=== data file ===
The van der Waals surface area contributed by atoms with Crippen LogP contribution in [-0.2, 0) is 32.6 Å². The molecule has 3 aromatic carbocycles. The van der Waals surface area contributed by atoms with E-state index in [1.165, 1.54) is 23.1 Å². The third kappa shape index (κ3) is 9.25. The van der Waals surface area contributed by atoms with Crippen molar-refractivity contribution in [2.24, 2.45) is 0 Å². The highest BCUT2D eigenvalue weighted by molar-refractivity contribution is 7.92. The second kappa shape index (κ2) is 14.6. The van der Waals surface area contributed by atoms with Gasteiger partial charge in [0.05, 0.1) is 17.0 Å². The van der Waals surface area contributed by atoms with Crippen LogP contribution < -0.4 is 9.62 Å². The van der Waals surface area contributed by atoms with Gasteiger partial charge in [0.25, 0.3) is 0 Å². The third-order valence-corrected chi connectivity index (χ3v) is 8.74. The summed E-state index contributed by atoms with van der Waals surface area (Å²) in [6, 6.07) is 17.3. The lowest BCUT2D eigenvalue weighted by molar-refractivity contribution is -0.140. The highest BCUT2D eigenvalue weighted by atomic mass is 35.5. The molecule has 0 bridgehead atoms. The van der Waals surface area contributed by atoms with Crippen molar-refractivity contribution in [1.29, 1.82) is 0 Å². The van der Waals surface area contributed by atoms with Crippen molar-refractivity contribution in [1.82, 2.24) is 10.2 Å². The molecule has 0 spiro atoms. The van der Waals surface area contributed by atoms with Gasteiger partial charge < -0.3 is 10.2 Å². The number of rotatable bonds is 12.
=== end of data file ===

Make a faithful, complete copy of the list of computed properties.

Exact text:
The van der Waals surface area contributed by atoms with Crippen LogP contribution in [-0.2, 0) is 32.6 Å². The molecule has 3 aromatic carbocycles. The van der Waals surface area contributed by atoms with E-state index in [1.165, 1.54) is 23.1 Å². The third kappa shape index (κ3) is 9.25. The van der Waals surface area contributed by atoms with Crippen molar-refractivity contribution in [2.24, 2.45) is 0 Å². The highest BCUT2D eigenvalue weighted by molar-refractivity contribution is 7.92. The second kappa shape index (κ2) is 14.6. The van der Waals surface area contributed by atoms with Gasteiger partial charge in [0.05, 0.1) is 17.0 Å². The van der Waals surface area contributed by atoms with Crippen LogP contribution < -0.4 is 9.62 Å². The van der Waals surface area contributed by atoms with Gasteiger partial charge in [0.25, 0.3) is 0 Å². The third-order valence-corrected chi connectivity index (χ3v) is 8.74. The summed E-state index contributed by atoms with van der Waals surface area (Å²) in [6, 6.07) is 17.3. The lowest BCUT2D eigenvalue weighted by molar-refractivity contribution is -0.140. The highest BCUT2D eigenvalue weighted by atomic mass is 35.5. The molecule has 0 bridgehead atoms. The van der Waals surface area contributed by atoms with Crippen molar-refractivity contribution in [1.29, 1.82) is 0 Å². The van der Waals surface area contributed by atoms with Crippen molar-refractivity contribution in [1.82, 2.24) is 10.2 Å². The molecule has 0 spiro atoms. The van der Waals surface area contributed by atoms with Gasteiger partial charge < -0.3 is 10.2 Å². The number of rotatable bonds is 12.